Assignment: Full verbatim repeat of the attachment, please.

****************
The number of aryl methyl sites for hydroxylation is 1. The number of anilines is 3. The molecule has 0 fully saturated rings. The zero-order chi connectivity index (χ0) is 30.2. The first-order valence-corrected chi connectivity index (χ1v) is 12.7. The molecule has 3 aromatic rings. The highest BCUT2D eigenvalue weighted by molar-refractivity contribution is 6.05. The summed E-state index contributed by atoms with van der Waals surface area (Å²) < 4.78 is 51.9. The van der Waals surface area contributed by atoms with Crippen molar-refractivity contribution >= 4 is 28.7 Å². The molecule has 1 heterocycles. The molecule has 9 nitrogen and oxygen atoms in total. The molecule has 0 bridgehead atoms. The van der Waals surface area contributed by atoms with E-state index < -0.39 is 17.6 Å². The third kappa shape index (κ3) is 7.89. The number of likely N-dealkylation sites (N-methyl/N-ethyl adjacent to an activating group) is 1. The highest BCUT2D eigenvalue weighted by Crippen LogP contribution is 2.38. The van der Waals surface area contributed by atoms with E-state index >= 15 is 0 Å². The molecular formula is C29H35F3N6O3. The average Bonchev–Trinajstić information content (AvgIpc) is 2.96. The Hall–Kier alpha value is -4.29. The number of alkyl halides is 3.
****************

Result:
The number of aryl methyl sites for hydroxylation is 1. The number of anilines is 3. The molecule has 0 fully saturated rings. The zero-order chi connectivity index (χ0) is 30.2. The first-order valence-corrected chi connectivity index (χ1v) is 12.7. The molecule has 3 aromatic rings. The highest BCUT2D eigenvalue weighted by molar-refractivity contribution is 6.05. The summed E-state index contributed by atoms with van der Waals surface area (Å²) < 4.78 is 51.9. The van der Waals surface area contributed by atoms with Crippen molar-refractivity contribution >= 4 is 28.7 Å². The molecule has 1 heterocycles. The molecule has 9 nitrogen and oxygen atoms in total. The molecule has 0 bridgehead atoms. The van der Waals surface area contributed by atoms with E-state index < -0.39 is 17.6 Å². The third kappa shape index (κ3) is 7.89. The number of likely N-dealkylation sites (N-methyl/N-ethyl adjacent to an activating group) is 1. The highest BCUT2D eigenvalue weighted by Crippen LogP contribution is 2.38. The van der Waals surface area contributed by atoms with E-state index >= 15 is 0 Å². The molecular formula is C29H35F3N6O3. The average Bonchev–Trinajstić information content (AvgIpc) is 2.96. The Hall–Kier alpha value is -4.29. The number of alkyl halides is 3.